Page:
5 best practices to design, build and launch your product in just a dfew months
March 10, 2016 - Uncategorized
You might have the most innovative idea in the world, the most committed management team, and more funding than you could ever need – but if you can’t deliver a quality product to your customers on time, you’re in serious trouble.
Maintaining a competitive edge requires product design teams to be willing and able to turn a prototype into a minimum viable product in the shortest period of time possible, while still staying true to the product vision.
Here are the five practices we believe made it possible to produce an excellent product in such a short period of time, instead of the years other projects of similar complexity have taken years.
1. Sell it before you build it
In the case of eLula, it was sold before it was even built.
The client made an order, paid a deposit and we had agreed on a due date. All of a sudden, a product that had been dreamed of and discussed for years needed to be a physical, working reality in five months.
Of course, we weren’t letting the customer design our product – we had a strong product vision and roadmap that we sold to them with beautiful prototypes and impressive demonstrator models. But when we formally kicked off the project, those were broken down and the product redesigned from scratch to ensure we hadn’t converged on any solutions too early.
This pressure kept everyone focused.
Engineers were prevented from getting distracted with adding additional features, and the sales team was unable to add in more requirements. We were working towards building the simplest, most fundamental solution – anything else could be added later. There was no chance of getting derailed, it had to be done and it had to be done fast. This meant we had a strong purpose and a clear direction right from the start.
This also helps resolve lengthy design meetings faster: What does the client need? What is our real purpose here today?
2. Have a central cog in the machine
This doesn’t mean you need a dedicated, purely administrative project manager; in fact, that can reduce productivity. Rather, designate a member of the technical team who touches all parts of the development, has enough generalist knowledge of each segment of the project, and can keep the separate parts linked. If something is going on with one part of the development that impacts another, this is the person that will keep the project on track.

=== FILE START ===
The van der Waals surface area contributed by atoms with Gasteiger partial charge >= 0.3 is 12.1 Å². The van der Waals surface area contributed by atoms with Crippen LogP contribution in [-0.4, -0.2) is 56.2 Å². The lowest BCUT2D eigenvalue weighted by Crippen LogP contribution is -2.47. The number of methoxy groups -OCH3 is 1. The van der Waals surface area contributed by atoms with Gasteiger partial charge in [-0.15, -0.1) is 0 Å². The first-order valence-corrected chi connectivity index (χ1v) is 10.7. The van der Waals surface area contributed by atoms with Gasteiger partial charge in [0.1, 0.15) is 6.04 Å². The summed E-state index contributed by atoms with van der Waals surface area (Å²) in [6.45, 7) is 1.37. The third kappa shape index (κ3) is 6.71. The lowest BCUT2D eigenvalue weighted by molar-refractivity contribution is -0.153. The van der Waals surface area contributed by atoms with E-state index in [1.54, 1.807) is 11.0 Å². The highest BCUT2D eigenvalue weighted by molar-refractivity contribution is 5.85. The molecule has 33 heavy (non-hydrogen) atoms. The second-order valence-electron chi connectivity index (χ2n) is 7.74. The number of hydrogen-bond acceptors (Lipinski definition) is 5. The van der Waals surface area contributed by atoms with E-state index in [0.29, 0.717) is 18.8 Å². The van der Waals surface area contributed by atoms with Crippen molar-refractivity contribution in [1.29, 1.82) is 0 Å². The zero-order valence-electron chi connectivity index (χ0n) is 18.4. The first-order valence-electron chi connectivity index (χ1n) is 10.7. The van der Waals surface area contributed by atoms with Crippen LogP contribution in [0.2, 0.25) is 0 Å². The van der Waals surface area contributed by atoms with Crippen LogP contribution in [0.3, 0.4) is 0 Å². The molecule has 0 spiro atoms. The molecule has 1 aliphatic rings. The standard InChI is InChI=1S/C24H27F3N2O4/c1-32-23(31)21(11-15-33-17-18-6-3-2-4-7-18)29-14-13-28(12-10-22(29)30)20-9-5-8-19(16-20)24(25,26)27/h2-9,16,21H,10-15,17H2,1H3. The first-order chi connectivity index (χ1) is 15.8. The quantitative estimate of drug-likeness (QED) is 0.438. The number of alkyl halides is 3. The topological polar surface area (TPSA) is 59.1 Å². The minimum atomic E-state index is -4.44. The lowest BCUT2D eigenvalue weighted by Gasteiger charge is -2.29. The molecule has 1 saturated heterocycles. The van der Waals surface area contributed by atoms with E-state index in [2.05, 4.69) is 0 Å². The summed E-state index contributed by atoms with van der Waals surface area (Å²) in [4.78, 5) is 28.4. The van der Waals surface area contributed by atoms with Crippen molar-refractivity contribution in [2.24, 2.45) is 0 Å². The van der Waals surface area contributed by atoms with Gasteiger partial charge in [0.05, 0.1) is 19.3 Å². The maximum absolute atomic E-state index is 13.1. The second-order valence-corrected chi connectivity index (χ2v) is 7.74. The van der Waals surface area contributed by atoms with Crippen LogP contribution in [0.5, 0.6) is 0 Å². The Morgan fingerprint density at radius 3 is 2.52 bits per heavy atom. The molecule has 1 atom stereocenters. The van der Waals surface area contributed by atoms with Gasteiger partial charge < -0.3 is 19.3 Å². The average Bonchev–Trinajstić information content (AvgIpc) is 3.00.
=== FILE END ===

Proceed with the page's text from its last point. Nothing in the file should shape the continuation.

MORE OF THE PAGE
Additionally, this person does not necessarily have to be senior. We’ve found that a non-hierarchical system has its benefits, reducing stress on those working on the development.
3. Make it an ego-free zone
You need to realise straight away that building a great product is more important than your own ego or gratification. We’re not just being cute or cliché when we say this, but you’ll get all of that and more when you see the product being used and enjoyed by end-users.
Establish a company culture where people can be wrong, and get it right quickly.
This is exactly how we work. No matter the seniority of an individual, if they come up with a bad idea, people can call that out and we quickly move on. No feelings are hurt.
You need to care more about the success of the product than you do about your own (or others’) ego.
4. Get face-to-face with suppliers
Suppliers play a role far larger than simply making sure you have the correct kit.
If things go wrong during the development process, you need them on hand to put things right quickly. With this in mind, it is important to get to know them, and there is no better way to do this than to get face-to-face with them.
Build empathy. Make sure they are as invested in the project as you. The service you receive will be all the better for it.
During the development of eLula, Nomanini sent a representative to China to meet our suppliers. By spending time with them at their factory, we got more done in one day than we would have done in a week working remotely. And these guys were good at their job anyway.
Personal, honest relationships with account managers help a lot. If you’re open about what you understand and what you don’t understand, they can’t help but empathise with you. And if they don’t, it might be time to get yourself a new supplier.
5. Have a generalist team
People have different affinities for different things, and everybody has their specific talents. However, if everyone also has a generalist grasp of the entire product, the whole process will run much more smoothly – and you won’t need to have the heads of different teams translating requirements to each other.
In fact, if you can make your team generalist enough, you may not even need demarcated teams at all.
If one person is working on one part of the development and requires assistance, any other member of the team that has capacity can assist. This mix-and-match system can make the whole product building process much quicker and, especially in small teams, prevents over-reliance on key team members.
Read next: Is your product ripe for disruption?
Source: The Next Web